Today, we need smartphones to help us track the numbers of hours we sleep, the amount of water we drink and the number of steps we walk in a day.
It is said that the key to finding happiness is by attaining a state where you learn how to balance the multi-faceted life -- where one necessity does not spill over and consume another. Where you don’t have to let go of your sleep to clock-in mandatory hours at work, or where life doesn’t just become a hallway between work and home.
Statistics show alarming findings on the 'happiness quotient' in people across the world. Some of most progressive countries are also those where people are clocking-in more than 40 hours a week.
India, on an average, has people working for an average 45 hours in a week, which roughly sums up to 8 hours, six days a week or 9 hours for five days in a week. According to the World Happiness Report released earlier this year, Indians aren’t the happiest in the world, on the contrary, the country stands at the 133rd spot out of 156 nations that were analysed for this year’s report.
Indians are the most vacation-deprived in the world with some going without taking a break for over a year.
It doesn’t stop at that, a new research shows that Indians are the most vacation-deprived in the world with some going without taking a break for over a year.
Expedia 2018 Vacation Deprivation Report suggests that around 75 per cent vacation deprived people in the world are Indians. Nearly half cited work as the primary reason for not being able to take a break.
The study was conducted across countries in North America, Europe, Asia Pacific and South America.
Some of the important findings indicate that around 34 per cent Indians who were on a vacation were constantly in touch with their colleagues or checked their work emails at least once a day. Around 64 per cent decide the duration of their vacation on the basis of the impending workload after they resume work from a holiday.
64% Indians decide the duration of their vacation based on the impending workload after they resume work from a vacation.
South Korea closely follows India as the second most vacation deprived country with 72 per cent going without getting an adequate break from work. They also make the third top country in the world to be clocking-in highest working hours (2,069 in a year) only after Mexico and Costa Rica.
South Koreans are so marred by the manic pace of their lifestyle, that many are paying as much as $90 to self-confine themselves in mock prisons. For them, a day in a faux jail is the perfect escape.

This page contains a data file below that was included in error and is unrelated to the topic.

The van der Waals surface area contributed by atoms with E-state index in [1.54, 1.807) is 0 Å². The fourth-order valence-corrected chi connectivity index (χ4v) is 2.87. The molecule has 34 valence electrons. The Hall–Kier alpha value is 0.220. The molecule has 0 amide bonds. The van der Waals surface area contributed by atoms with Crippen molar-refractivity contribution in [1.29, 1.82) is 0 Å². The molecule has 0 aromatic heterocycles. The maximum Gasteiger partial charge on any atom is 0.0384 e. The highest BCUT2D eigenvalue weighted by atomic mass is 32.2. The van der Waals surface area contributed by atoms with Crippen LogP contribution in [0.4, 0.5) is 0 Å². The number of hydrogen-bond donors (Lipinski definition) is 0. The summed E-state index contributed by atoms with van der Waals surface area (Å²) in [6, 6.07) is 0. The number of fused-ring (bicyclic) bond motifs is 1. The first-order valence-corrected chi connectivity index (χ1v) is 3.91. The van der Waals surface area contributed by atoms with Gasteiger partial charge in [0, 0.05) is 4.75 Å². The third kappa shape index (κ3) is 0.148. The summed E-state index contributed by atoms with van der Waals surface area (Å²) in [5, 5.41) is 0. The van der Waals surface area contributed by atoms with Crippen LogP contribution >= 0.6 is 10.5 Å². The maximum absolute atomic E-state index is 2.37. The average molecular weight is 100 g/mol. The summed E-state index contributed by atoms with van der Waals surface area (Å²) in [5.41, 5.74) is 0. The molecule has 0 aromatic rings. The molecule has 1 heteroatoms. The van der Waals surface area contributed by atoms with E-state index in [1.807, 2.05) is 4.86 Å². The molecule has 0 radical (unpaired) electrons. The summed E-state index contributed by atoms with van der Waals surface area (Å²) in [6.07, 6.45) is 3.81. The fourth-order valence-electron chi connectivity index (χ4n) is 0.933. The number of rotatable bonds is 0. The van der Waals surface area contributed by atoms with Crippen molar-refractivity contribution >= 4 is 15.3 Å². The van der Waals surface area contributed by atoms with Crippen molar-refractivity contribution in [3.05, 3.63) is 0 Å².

A Reuters report carried the grim reality that many South Koreans face every day. For 28-year-old Park Hye-ri, the prison gave her a sense of freedom. She had paid $90 just to spend a day locked up in a mock prison.
“I was too busy. I shouldn’t be here right now, given the work I need to do. But I decided to pause and look back at myself for a better life,” Reuters quoted Park.
Unhappiness, dissatisfaction, prolonged work hours, shrinking personal space, lack of sleep and stress, all of it come together to give rise to broken relationships, depression, low-self esteem and lifestyle diseases.
The same is true of people across the world. The fear of failure or not achieving enough is becoming so great that most of us are just about ready to sacrifice what we thought we will never end up compromising on.
A perpetual sense of unhappiness, dissatisfaction, prolonged work hours, shrinking personal space, lack of sleep and stress, all of it come together to give rise to broken relationships, depression, low-self esteem and lifestyle diseases.
Today, we need smartphones to help us track the numbers of hours we sleep, the amount of water we drink and the number of steps we walk in a day. Competition has ruined personal equations to an extent that social isolation has become a trend and people take solace in having a smartphone app talk to them into getting some headspace and peace.
What could be more unfortunate than not being able to revel in the calmness of dawn or celebrate the array of hues that paint the sky during dusk every evening? While it pours outside, we sit confined in our cubicles, we go back home and listen to the unparalleled sounds of nature downloaded on our cellphone; nothing could be more unfortunate.
You may as well live to the fullest today, because in words of William Butler Yeats, “Life is a long preparation for something that never happens.”
(Disclaimer: The opinions expressed above are the personal views of the author and do not reflect the views of ZMCL)